These days whisky marketers have an array of armaments to get their message out there, from classic mediums like radio and TV through to social media and the deployment of Twitter hashtags, Facebook pages and Youtube channels.
Decades of experience and refinement have led to the pinnacle of modern advertising and the creation of such wonderful ads as this:
A black and white television ad that plays on Scottish stereotypes but also features celebrity endorsement and a stern voice over.
However, Scotch whisky ads haven't always been so polished.
In the days of Don Draper et al - before the dawning of the digital age - old school advertisers had a far more limited range of avenues with which to sell their products.
Few of these methods were as successful or as timeless as the classic magazine ad.
Here, we take a look back at some of the classic examples of Scotch whisky ads found in Scottish Field magazine and magazines like it over the years:
In 1912, the recipe for Grant's No. 1 was written down by William Grant, the blend went on to become known as Standfirst - after the Grant family's clan motto - and with the help of some slick advertising, that played on the whisky's provenance, it went on to establish Grants as one of the world's leading whisky brands.
Unless you've been hiding under a whisky barrel over the past couple of years or so then you will have no doubt heard about David Beckham's new whisky, Haig Club.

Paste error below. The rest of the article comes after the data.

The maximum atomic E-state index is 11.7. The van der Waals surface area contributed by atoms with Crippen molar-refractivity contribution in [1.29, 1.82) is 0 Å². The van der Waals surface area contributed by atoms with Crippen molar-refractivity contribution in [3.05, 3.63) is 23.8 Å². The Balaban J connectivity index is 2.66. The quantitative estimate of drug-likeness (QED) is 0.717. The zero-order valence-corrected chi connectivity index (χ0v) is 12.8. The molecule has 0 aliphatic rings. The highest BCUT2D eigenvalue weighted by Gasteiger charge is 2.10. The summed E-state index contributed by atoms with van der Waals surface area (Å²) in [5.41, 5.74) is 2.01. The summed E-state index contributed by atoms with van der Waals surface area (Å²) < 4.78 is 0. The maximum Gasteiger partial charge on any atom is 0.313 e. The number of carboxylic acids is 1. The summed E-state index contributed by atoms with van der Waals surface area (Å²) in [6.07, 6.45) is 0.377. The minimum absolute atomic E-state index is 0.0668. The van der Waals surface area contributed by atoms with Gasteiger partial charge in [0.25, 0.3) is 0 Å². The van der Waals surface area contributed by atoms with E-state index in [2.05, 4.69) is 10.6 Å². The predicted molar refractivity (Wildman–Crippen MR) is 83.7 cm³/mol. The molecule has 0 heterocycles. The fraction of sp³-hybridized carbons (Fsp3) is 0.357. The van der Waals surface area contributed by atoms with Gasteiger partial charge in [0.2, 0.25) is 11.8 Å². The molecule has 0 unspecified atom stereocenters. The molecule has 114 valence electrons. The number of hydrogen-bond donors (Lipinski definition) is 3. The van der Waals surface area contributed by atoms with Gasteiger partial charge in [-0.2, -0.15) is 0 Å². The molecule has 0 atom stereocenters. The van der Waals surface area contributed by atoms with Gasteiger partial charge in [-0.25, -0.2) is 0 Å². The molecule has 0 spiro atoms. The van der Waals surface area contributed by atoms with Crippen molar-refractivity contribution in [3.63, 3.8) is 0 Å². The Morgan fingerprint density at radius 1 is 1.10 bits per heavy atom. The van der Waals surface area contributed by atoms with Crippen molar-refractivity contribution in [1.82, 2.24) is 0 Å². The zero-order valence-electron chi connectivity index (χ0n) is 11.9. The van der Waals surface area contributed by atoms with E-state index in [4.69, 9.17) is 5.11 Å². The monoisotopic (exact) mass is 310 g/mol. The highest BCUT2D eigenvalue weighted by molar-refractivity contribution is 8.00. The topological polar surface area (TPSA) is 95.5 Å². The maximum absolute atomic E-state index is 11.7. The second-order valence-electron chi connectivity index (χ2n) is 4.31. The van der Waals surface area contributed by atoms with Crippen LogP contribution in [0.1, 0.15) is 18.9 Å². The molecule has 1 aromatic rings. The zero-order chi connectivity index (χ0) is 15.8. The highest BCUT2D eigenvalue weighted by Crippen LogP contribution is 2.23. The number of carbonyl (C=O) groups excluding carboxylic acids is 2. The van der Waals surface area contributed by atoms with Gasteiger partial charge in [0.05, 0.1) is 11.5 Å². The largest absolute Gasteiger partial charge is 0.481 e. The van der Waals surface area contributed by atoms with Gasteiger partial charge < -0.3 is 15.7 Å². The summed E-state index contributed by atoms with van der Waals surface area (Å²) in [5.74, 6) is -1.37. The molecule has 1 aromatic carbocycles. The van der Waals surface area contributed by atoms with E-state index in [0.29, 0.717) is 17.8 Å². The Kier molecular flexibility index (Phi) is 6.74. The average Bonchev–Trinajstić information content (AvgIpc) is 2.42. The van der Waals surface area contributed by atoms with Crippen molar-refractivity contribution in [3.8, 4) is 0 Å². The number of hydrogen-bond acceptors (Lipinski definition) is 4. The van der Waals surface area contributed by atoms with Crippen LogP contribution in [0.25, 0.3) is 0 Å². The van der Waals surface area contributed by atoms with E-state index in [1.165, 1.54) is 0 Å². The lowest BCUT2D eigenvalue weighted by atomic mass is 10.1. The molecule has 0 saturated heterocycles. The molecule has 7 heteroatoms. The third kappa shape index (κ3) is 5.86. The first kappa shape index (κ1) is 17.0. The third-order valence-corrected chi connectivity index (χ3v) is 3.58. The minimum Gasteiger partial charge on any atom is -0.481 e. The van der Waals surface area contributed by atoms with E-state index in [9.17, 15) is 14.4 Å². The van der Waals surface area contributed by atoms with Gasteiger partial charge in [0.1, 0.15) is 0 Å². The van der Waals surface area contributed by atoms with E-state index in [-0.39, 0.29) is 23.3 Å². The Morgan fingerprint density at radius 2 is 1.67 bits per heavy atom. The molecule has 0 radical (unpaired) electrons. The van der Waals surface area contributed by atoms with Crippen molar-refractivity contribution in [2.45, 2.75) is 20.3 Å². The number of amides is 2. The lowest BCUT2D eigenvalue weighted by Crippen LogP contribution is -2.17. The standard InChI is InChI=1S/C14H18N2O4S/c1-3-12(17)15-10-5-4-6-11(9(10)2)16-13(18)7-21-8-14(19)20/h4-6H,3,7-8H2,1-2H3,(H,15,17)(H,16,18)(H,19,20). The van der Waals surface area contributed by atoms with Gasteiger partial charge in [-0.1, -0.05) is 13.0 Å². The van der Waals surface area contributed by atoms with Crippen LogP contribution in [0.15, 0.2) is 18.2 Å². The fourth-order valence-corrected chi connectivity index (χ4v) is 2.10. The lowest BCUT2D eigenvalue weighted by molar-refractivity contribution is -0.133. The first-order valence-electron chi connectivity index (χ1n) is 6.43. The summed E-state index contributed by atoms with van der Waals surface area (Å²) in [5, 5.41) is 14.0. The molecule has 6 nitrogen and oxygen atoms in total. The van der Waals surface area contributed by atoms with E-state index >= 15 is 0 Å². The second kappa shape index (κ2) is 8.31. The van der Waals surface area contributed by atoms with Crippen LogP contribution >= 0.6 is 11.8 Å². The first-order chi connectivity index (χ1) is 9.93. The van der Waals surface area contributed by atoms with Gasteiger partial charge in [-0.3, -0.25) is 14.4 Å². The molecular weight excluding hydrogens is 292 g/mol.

You know the one that comes in the fancy square bottle resplendent in blue and gold that looks like it'd be more at home housing aftershave?
Well, this is that whisky's forerunner, the Haig Gold, a wonderful little single grain that was one of the best-selling Scotch whiskies in the world until the 1970’s when its popularity declined.
Created by Roderick Macdonald in 1893, Highland Queen used Glenmorangie as the mainstay of its blend and paid homage to Mary Queen of Scots, who landed at the Port of Leith - the home of the blending company founded by MacDonald - in 1561.
The blend is still on sale but was at its most popular in the 60s and 70s.
Still much-lauded to this day, the Antiquary has always prided itself on being a premium Scotch.
Created in 1888 by John & William Hardie, the whisky took its name from the famous Gothic novel written by Sir Walter Scott and built its recipe on malt whisky from Tomatin distillery.
Perhaps one of the rarest whiskies on this list, the Challenge was bottled by Anderson and Shaw, whisky blenders based in Glasgow.
The trademark and subsequent ads were based on Sir Edwin Landseer's painting The Challenge, which showed a Scottish red deer stag poised for battle.
Still one of the best-selling Scotch whiskies in the world, Ballantine's have always used slick advertising to get their message across. In the 60s and 70s, the slogan 'Be a Ballantine's loyalist' offered their fans to feel part of an exclusive club.
Created in 1827 in Glasgow by George Ballantine with a recipe that supposedly relies on around 50 single malts including Miltonduff and Glenburgie and four single grains.